Executives from some of the most prominent hospital systems in the United States urged the Senate Finance Committee last week to curb some of the practices of recovery audit contractors (RACs), reported AHA News Now.
Hospitals have been complaining that RACs have been overzealous in rejecting their claims, particularly for shorter hospital stays, leading to costly appeals.
"When we couple ... RAC activity with all of the other entities currently reviewing our patient billing, the combined audit activity becomes overwhelming. In total, we are currently being audited by the Medicare RAC, Medicaid, Medicare Advantage, commercial payers and others," Jennifer J. Carmody, director of reimbursement for Billings Clinic, told the committee.
Carmody said that since RACs began auditing the Billings Clinic system in Montana in 2010, it has reviewed 6,000 records and $45 million worth of claims. Appealing a single one of the RAC's decisions to reverse a payments costs a minimum of $400.
Suzanne Draper, Intermountain Health Care's vice president of ethics and compliance, praised the RACs for providing specificity about what they plan to audit, but still observed that the Utah-based hospital system has had a heavy burden in complying with RAC audits. Intermountain has so far complied with 16,000 record requests, and added 22 employees to handle the workload, most of whom are engaged in appeals.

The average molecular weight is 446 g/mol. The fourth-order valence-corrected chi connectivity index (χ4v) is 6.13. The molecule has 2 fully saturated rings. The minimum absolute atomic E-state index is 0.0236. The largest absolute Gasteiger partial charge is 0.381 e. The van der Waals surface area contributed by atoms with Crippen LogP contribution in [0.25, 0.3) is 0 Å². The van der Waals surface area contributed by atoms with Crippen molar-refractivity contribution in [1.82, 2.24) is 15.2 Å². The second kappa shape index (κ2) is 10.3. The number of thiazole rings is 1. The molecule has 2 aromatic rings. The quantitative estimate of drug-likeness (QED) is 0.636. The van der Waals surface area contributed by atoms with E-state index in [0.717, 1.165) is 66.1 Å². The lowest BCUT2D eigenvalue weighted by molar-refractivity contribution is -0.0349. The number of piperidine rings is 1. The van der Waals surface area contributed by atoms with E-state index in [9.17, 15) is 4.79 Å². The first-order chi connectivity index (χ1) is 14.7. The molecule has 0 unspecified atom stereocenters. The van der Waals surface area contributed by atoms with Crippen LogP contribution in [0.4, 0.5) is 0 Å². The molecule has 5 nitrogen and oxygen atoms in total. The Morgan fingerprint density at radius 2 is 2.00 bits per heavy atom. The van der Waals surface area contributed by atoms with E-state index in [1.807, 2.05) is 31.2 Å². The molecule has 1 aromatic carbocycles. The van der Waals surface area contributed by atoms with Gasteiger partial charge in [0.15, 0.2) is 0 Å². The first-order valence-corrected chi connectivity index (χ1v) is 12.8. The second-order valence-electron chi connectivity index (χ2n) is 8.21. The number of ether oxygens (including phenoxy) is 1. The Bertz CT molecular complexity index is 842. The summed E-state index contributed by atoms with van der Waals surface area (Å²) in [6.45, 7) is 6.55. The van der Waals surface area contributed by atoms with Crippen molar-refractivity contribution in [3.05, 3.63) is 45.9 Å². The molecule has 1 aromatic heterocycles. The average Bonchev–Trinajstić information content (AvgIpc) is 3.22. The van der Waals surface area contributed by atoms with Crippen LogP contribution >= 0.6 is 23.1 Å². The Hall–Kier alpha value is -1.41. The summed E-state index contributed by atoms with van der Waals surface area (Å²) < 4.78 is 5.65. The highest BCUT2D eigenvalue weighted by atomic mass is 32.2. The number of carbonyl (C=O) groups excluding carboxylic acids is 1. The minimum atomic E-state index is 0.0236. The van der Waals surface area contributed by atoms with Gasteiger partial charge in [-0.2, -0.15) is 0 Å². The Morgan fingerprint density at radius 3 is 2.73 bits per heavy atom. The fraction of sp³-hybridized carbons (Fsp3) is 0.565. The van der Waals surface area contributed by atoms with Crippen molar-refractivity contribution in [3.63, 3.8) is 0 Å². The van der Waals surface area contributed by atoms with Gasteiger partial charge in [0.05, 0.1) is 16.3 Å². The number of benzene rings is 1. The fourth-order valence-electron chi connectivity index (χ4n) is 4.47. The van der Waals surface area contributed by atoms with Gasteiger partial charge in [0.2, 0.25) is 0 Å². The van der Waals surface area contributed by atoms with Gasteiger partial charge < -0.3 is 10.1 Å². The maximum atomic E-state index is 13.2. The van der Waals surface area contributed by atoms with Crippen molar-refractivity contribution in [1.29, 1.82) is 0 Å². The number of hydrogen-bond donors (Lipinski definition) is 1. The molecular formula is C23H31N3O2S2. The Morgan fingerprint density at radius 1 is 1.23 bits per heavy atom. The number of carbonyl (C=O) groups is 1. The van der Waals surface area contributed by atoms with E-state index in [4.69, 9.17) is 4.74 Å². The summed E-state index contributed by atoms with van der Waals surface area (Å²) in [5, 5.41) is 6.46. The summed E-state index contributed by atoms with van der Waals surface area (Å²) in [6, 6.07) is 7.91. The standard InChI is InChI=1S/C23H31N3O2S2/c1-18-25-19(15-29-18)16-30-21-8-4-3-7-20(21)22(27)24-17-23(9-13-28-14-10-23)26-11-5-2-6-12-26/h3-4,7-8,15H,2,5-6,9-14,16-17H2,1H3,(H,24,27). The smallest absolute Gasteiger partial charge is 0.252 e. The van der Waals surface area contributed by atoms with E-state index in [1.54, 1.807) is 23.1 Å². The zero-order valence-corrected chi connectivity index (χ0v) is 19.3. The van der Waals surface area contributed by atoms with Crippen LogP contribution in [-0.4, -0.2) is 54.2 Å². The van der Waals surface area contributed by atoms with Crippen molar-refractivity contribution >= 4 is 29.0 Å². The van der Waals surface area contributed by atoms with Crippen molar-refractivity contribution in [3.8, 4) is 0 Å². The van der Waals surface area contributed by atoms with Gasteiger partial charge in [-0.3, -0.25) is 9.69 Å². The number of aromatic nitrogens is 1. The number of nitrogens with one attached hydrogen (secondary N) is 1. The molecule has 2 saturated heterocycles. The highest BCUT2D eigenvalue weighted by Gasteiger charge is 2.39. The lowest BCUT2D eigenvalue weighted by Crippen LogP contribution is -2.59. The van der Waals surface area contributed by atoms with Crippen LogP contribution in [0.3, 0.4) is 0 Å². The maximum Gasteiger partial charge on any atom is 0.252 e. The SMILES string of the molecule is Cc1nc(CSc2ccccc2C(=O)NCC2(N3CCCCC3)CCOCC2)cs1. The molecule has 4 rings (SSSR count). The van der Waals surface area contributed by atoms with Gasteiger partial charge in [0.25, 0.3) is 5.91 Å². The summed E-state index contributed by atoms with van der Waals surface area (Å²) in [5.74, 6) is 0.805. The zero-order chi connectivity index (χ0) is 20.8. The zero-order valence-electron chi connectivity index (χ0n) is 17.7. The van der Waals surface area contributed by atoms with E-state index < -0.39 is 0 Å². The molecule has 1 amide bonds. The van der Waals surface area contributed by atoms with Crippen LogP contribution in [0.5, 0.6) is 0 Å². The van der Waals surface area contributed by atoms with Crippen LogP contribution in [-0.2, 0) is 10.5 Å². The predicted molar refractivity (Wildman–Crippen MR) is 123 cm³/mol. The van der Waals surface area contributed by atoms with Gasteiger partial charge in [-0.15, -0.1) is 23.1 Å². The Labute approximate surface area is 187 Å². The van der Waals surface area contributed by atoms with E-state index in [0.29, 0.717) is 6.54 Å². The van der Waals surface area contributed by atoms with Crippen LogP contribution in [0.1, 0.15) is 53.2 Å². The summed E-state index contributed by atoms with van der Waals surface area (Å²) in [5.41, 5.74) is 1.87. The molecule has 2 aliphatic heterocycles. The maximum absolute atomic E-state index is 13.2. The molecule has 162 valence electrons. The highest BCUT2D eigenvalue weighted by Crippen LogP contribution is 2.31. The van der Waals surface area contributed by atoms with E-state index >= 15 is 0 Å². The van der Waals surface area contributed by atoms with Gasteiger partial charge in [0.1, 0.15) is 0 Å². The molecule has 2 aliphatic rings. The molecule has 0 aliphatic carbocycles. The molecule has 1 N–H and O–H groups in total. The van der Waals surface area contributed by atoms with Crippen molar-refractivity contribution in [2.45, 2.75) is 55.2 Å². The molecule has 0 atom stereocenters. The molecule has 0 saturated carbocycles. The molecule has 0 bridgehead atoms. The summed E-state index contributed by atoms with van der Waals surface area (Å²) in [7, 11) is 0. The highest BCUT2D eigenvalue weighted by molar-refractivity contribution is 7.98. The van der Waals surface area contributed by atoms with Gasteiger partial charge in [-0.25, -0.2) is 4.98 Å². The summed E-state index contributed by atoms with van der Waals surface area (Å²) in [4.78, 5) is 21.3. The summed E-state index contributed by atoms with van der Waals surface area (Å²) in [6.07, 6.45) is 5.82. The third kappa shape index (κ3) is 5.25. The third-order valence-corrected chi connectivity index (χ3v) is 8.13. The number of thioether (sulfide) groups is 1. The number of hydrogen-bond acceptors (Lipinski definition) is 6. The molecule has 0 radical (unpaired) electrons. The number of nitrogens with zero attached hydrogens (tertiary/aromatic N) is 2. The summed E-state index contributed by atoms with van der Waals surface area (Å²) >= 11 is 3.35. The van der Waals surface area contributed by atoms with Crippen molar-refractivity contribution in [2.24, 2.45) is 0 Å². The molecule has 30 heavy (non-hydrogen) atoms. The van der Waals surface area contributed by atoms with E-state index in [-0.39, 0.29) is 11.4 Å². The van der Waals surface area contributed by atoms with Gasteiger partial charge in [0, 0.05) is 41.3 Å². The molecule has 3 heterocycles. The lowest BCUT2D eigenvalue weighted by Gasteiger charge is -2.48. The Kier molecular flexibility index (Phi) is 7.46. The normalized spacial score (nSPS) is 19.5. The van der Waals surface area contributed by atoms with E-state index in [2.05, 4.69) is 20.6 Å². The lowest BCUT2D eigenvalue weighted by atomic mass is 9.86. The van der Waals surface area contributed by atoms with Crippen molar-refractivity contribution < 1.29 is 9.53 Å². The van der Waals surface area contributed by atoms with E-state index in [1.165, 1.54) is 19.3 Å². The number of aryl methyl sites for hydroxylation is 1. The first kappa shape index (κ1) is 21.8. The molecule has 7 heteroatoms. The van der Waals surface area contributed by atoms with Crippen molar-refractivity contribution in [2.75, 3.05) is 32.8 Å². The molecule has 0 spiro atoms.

Draper also noted that while Intermountain is held to strict deadlines regarding the submissions of records when appealing RAC decisions, the RACs are not held to deadlines and they tend to be more error-prone in their work than other auditors.
Both Carmody and Draper asked for better federal oversight of RACs. And both Sens. Max Baucus (D-Mont.) and Sen. Orrin Hatch (R-Utah) called for more efficient guidelines for providers to comply with RAC requests.
"I support requirements that minimize burdens on providers by reducing the look-back period to three years, limiting the number of medical records requested, and accepting electronic copies of requested documents," Hatch said in a statement.
During the hearing, the American Hospital Association called for financial penalties for RACs that do not adhere to guidelines, make their performance evaluations publicly available, and allow denied inpatient claims to be rebilled as outpatient claims when possible.
To learn more:
- read the AHA News Now article
- here's Jennifer Carmody's statement (.pdf)
- check out Suzanne Draper's statement (.pdf)
- refer to Sen. Hatch's statement (.pdf)
- read. Baucus's statement (.pdf)
- see the AHA statement (.pdf)